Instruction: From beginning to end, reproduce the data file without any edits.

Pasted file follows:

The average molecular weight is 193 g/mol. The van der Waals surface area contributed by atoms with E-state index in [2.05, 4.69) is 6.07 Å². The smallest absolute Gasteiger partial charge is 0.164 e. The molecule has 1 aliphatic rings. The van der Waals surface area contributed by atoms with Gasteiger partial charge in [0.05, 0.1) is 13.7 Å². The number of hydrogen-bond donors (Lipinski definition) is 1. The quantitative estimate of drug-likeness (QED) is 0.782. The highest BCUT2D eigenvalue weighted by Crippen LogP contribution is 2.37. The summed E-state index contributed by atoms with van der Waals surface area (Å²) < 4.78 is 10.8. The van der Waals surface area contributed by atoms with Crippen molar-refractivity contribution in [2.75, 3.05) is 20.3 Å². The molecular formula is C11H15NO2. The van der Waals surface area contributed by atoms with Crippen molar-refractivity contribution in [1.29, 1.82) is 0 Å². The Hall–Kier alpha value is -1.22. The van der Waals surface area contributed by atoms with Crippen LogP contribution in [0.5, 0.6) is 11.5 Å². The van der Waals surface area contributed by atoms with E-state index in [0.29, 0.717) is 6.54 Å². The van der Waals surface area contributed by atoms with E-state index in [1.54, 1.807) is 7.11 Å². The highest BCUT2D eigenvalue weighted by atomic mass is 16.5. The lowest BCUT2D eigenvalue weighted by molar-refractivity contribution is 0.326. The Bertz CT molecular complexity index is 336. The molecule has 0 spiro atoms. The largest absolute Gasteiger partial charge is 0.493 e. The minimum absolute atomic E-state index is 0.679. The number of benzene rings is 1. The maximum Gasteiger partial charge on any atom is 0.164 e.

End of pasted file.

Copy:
The average molecular weight is 193 g/mol. The van der Waals surface area contributed by atoms with E-state index in [2.05, 4.69) is 6.07 Å². The smallest absolute Gasteiger partial charge is 0.164 e. The molecule has 1 aliphatic rings. The van der Waals surface area contributed by atoms with Gasteiger partial charge in [0.05, 0.1) is 13.7 Å². The number of hydrogen-bond donors (Lipinski definition) is 1. The quantitative estimate of drug-likeness (QED) is 0.782. The highest BCUT2D eigenvalue weighted by Crippen LogP contribution is 2.37. The summed E-state index contributed by atoms with van der Waals surface area (Å²) < 4.78 is 10.8. The van der Waals surface area contributed by atoms with Crippen molar-refractivity contribution in [2.75, 3.05) is 20.3 Å². The molecular formula is C11H15NO2. The van der Waals surface area contributed by atoms with Crippen molar-refractivity contribution in [1.29, 1.82) is 0 Å². The Hall–Kier alpha value is -1.22. The van der Waals surface area contributed by atoms with Crippen LogP contribution in [0.5, 0.6) is 11.5 Å². The van der Waals surface area contributed by atoms with E-state index in [0.29, 0.717) is 6.54 Å². The van der Waals surface area contributed by atoms with E-state index in [1.54, 1.807) is 7.11 Å². The highest BCUT2D eigenvalue weighted by atomic mass is 16.5. The lowest BCUT2D eigenvalue weighted by molar-refractivity contribution is 0.326. The Bertz CT molecular complexity index is 336. The molecule has 0 spiro atoms. The largest absolute Gasteiger partial charge is 0.493 e. The minimum absolute atomic E-state index is 0.679. The number of benzene rings is 1. The maximum Gasteiger partial charge on any atom is 0.164 e.